Hella Gerlach at STATIONS

Artist: Hella Gerlach

Exhibition title: Spiritual Bypass #2

Venue: STATIONS, Berlin, Germany

Date: August 15 – September 12, 2021

Photography: all images copyright and courtesy of the artist and STATIONS, Berlin

Hella Gerlach’s exhibition Spiritual Bypass #2 at STATIONS continues the series of sculptural objects first shown at Acapella in Naples this spring[1]. Of this series, counting to date twenty-eight sculptures, eleven are shown here. Each is titled HANGOVER and assigned a number; together they offer a flexible textile lexicon of shapes and conditions. Gerlach combines and connects individual pieces into five groupings or “settings”, which, assembled, form an installation. Grouped as such, the connections between these objects interweave, generating a new (sculptural) body. The works consist of various tubular and droopy shapes, some long and loose, some voluminous and contorted. Distributed individually or in groups throughout the space, they hang on eye-level from the ceiling. Some groups are in a soft motorized motion, rotating around their own axis. And––notwithstanding the measured distance between them––in tight spatial correlation to each other, as well as to the body of the viewer whom they gradually envelop with their presence.

Gerlach’s approach to sculpture is focused on the very nature of its corporeality. Rather than aiming for a final outcome, it’s the in-between moments that give shape to her objects, and make way for a more open and flexible perspective, softening the static. They remain in process. Spiritual Bypass #2 thus take up on principles that are immanent in Gerlach’s practice. Here, objects can also become conditions, and suggest a form for their immaterial qualities.

The shapes are filled with minute doses of substances like black nightshade, ash, honeysuckle, ketamine or with elements, such as copper and sulfur. Fillings like previously owned clothes, for instance, reflect the idea of the social body, and that merges of different energies in one form. They bare a collective and communal state, just as they can articulate entanglements and feelings of confusion that can appear when interpersonal relations are disrupted, and things just need “a moment to let that settle”.

Gerlach further expands these settings aurally: subtle tones and chimes permeate the space, coming rare and in bursts. When listening carefully, one can hear the flow of organically sounding tones, composed in collaboration with Yosa Peit. The sounds evoke vague associations while at the same time refusing to be attributed to anything known. They are like impulses reacting to their environment, or rather to each other. By extending these physical objects through sound, Gerlach furthers the idea of her textile shapes as bodies, and of the body as a carrier that uses its own memory to grow and transform itself.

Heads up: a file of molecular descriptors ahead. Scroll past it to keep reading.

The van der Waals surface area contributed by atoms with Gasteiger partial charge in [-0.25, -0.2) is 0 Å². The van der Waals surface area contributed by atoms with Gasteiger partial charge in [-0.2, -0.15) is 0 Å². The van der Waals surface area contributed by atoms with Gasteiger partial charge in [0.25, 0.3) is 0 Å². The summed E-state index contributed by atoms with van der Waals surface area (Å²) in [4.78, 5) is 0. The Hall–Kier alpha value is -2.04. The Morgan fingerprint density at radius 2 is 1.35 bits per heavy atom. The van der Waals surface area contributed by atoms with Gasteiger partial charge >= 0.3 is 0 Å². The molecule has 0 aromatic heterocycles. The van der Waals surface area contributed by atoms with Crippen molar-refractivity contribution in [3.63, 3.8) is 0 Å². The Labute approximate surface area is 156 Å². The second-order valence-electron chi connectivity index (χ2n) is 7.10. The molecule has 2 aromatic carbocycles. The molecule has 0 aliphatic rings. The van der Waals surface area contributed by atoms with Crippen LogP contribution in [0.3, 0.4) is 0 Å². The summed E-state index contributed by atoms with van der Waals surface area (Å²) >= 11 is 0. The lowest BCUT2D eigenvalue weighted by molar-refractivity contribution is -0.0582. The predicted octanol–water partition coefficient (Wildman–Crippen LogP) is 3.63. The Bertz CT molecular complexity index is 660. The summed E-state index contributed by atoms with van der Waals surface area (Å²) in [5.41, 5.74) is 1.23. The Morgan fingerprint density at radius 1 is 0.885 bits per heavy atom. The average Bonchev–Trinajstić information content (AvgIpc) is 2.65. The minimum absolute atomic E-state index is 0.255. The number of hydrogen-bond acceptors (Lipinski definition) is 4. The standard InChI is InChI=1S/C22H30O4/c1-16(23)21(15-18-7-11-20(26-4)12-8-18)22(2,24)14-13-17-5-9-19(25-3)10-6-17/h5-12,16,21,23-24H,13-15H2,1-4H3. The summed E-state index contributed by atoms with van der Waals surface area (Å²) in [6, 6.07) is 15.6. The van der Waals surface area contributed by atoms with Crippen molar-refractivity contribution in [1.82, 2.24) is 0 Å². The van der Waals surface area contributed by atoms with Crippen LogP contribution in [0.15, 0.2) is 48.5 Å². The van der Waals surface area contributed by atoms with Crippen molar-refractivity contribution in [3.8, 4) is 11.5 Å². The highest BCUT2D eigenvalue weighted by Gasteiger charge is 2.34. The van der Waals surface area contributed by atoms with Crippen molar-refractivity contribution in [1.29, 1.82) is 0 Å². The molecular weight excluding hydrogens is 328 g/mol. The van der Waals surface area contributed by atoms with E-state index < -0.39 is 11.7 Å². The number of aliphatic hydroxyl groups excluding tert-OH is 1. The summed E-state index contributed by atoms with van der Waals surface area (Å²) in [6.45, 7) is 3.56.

The tactile and auditory qualities of the works intersect with the objects’ corporeal qualities; they are like bodies turned inside out. In feeling inside of them, they seem to present a mirror for our own interiors, not construed as a psychology “thought” inside the head, but rather an unconscious that manifests itself in the body. Where is an emotion? What does it feel like? Can you describe it? Does it have a color, or a texture? Is it tight, loose, heavy, floaty? Entering into that “inside” might look like these objects, which rotate as if spinning around a central spine. They are body doubles, mirrors, a display literally hanging out next to and over us: What I am hearing is that you are feeling “this way”. They offer a vocabulary for things that can be felt but not easily said. They are conditions in the form of tubes, knots, roots, wings, and hooks whose tangible presence asks us to insert ourselves into and inhabit them in space like non-virtual dongles. Dropping from the ceiling, twirling around like loops in the mind when the body desires stasis and grounding. Gerlach’s hanging accretions never stop moving. Even when rotating and revolving around themselves, together they grow into a collective rhythm. They are process. “Let’s just let that settle for a moment – do you have everything you need?”

Based on Sasha Rossman’s text for Hella Gerlach’s exhibition Spiritual Bypass at Acapella, Naples.

The artist thanks Andreas Kraus, Caroline Paulick-Thiel, Christa Schramm, Guillermo Frei, Gloria Hao, Johannes Schumacher, Jan Dietrich, Dr. Karin Bandelin, Frank Marks, Renate Müller, Evelyn Sitter, Manuel Stade, Roman Schramm, Dr. Sasha Rossman, Alex Paulick, Nadim Vardag, and Yosa Peit for their support.

[1] Spiritual Bypass at Acappella, Naples/Italy, April 24 – June 3, 2021